I have always been of the opinion that the whole system stinks and that despite the fact that many argue that the Maltese voter is used to this system, in actual fact the majority of Maltese voters are not aware of the mathematical implications of the numbers they indicate in front of the names of the different candidates on the ballot paper.

Tell any voter that every citizen has only one vote that can only be given to one candidate and the voter will stare back in disbelief. Tell the voter that this only vote goes to the person indicated as the first preference (with a number 1) and that the other numbers are just an ‘insurance’ in case the preferred candidate does not utilise the vote… and the voter will think that you are hallucinating.

Ask any voter coming out of a polling booth to recall the names of the candidates that were given a preference after number 3 and the voter will stare at you in the face – which explains why casual elections are ‘pot luck’ lotteries that leave unexpected ‘casualties’ and ‘triumphs’ in their wake.

It is not just the ordinary man in the street that does not understand how the system really works. I have met MPs from both sides of the House whose understanding of the system is no better.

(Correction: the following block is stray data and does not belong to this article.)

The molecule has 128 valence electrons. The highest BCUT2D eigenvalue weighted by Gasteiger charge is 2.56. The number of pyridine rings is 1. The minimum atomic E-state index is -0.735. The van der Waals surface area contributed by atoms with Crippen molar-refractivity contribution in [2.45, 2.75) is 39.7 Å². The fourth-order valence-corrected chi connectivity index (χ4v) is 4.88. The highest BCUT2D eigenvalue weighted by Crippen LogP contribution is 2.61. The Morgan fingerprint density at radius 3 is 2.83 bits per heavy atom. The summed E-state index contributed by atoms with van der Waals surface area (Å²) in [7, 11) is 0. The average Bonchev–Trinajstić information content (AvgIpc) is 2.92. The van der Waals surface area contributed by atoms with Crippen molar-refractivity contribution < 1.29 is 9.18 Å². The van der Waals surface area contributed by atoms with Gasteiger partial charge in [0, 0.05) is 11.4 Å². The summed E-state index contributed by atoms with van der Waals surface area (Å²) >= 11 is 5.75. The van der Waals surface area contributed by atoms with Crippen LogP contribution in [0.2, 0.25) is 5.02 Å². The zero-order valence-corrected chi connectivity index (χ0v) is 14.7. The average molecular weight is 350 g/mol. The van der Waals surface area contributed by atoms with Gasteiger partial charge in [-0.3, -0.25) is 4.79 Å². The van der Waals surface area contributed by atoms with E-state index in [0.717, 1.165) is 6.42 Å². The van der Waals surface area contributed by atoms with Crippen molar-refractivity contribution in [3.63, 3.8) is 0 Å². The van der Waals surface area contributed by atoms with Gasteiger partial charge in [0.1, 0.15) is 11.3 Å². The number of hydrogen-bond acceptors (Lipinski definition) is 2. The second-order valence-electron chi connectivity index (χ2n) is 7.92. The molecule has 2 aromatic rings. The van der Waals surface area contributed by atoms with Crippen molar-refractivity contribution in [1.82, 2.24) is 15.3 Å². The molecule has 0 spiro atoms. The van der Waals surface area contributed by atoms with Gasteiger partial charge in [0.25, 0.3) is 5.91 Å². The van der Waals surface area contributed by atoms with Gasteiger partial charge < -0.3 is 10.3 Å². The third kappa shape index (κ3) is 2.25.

So I say: scrap ‘our’ electoral system. It is the only way this country can get out of the clientelism trap. We do not have to re-invent the wheel. We should first take a thorough look at five or six different electoral systems that already exist elsewhere and have passed the test of time.

The political parties have been reluctant to opt for a system that implies a list of candidates in a preferential order drawn up by the parties themselves. They should boldly shake themselves out of this mentality and then agree upon a system that avoids so much unnecessary hassle and is the main cause of clientelism.